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So that was my year of Field Notes. It was fun, but I have not renewed my subscription. I do think the current Drink Local edition offers some very attractive colors but I’m not sure it’s special enough for me to go for it. My favorite thing about Field Notes is their experimentation with interesting papers and retro styles, so I hope they’ll continue to branch out. I think a Field Notes take on an engineer’s or surveyor’s field book would be pretty cool. Perhaps an Artist’s Edition with heavy paper for sketching and watercolors. I’d also be interested to see what they’d do with a hardcover notebook. So many possibilities! But they have to keep it interesting to keep all these Field Notes collectors coming back for their subscriptions…

Now, how about that giveaway! I can’t bring myself to part with full 3-packs of Expedition and Traveling Salesman notebooks, but I will select 3 lucky winners. One will receive an America the Beautiful 3-pack, still shrinkwrapped. One will receive a Night Sky 3-pack, shrinkwrapped. And one will receive a special prize pack of one mixed 3-pack of regular Field Notes, plus a loose single Expedition notebook and a loose single Traveling Salesman.

Winners will be randomly selected from entries received in the following ways:
On Twitter, tweet something containing  “Field Notes” and “@NotebookStories”, and follow  “@NotebookStories.

On Facebook, “like” the  Notebook Stories page , and post something containing the words “Field Notes” on the Notebook Stories wall.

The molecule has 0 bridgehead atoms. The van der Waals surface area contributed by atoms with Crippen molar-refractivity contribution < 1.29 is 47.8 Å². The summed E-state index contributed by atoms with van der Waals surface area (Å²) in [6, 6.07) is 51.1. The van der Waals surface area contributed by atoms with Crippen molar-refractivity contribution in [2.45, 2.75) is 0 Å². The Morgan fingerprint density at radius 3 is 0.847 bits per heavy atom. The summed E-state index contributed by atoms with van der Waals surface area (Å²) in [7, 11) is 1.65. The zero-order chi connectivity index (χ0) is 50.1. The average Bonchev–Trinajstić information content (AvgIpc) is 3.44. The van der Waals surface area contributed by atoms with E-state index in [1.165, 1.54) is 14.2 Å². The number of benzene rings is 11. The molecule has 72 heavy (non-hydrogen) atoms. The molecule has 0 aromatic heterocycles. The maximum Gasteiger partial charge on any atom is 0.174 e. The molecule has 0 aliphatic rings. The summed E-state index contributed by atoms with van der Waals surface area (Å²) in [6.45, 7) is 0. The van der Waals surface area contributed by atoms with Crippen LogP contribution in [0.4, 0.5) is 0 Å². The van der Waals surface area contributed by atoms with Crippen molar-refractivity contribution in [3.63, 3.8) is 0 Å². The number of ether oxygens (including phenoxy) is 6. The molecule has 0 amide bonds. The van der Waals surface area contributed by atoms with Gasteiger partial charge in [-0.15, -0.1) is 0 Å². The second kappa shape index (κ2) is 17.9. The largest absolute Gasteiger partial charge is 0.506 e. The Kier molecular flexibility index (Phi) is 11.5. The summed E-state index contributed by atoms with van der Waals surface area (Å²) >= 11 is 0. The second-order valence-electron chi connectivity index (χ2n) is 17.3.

On your blog, post something containing the words “Field Notes” and “Notebook Stories” and link back to this post.

The deadline for entry is Friday October 11 at 11:59PM, EST. Good luck everyone!
And please remember to check my posts on Facebook and Twitter for an announcement of the winner.

Marbled-Edge Ledgers

I was walking past the Rubin Museum of Art in NYC’s Chelsea neighborhood, and spotted these beautiful notebooks in the window. I didn’t have a chance to go into the shop to find out more, but I assume they are selling them, not just exhibiting them. The museum is dedicated to art of the Himalayas, so they must be from Tibet or somewhere in that vicinity.

James Joyce’s Notebook

A page from one of James Joyce’s notebooks, which looks like some sort of ledger:

From the post at Biblioklept:

This page is from a notebook that contains some of Joyce’s preparatory notes for Ulysses—there are notes for characters “Stephen,” “Simon,” “Leopold,” etc. as well as lists “Books,” “Recipes” and general ideas “Theosophy”. This particular page, “Rhetoric,” seems to be part of the material that went into the “Aeolus” chapter of Ulysses, which plays with the windiness of rhetorical figures. From the National Library of Ireland, via UbuWeb.

Read more at  “Rhetoric” — A Page from James Joyce’s Notebooks | biblioklept.

Edward Hopper’s Sketchbook

One of my favorite things is finding little-seen images from the notebooks of artists, writers and scientists. This one is a gem, as Edward Hopper is one of my favorite painters, yet I don’t recall ever having looked at any of the sketches for his works. I love how it seems to have been drawn on ledger paper, or some other kind of lined notebook that obviously wasn’t intended to be an artist’s sketchbook. Hopper did illustration work for magazines and ad agencies before he became successful as a painter, so I rather like the idea that he might have done this sketch during a free moment, using whatever office supplies were at hand.

Read more at Edward Hopper’s Sketchbook | A Piece of Monologue: Literature, Philosophy & Critical Theory.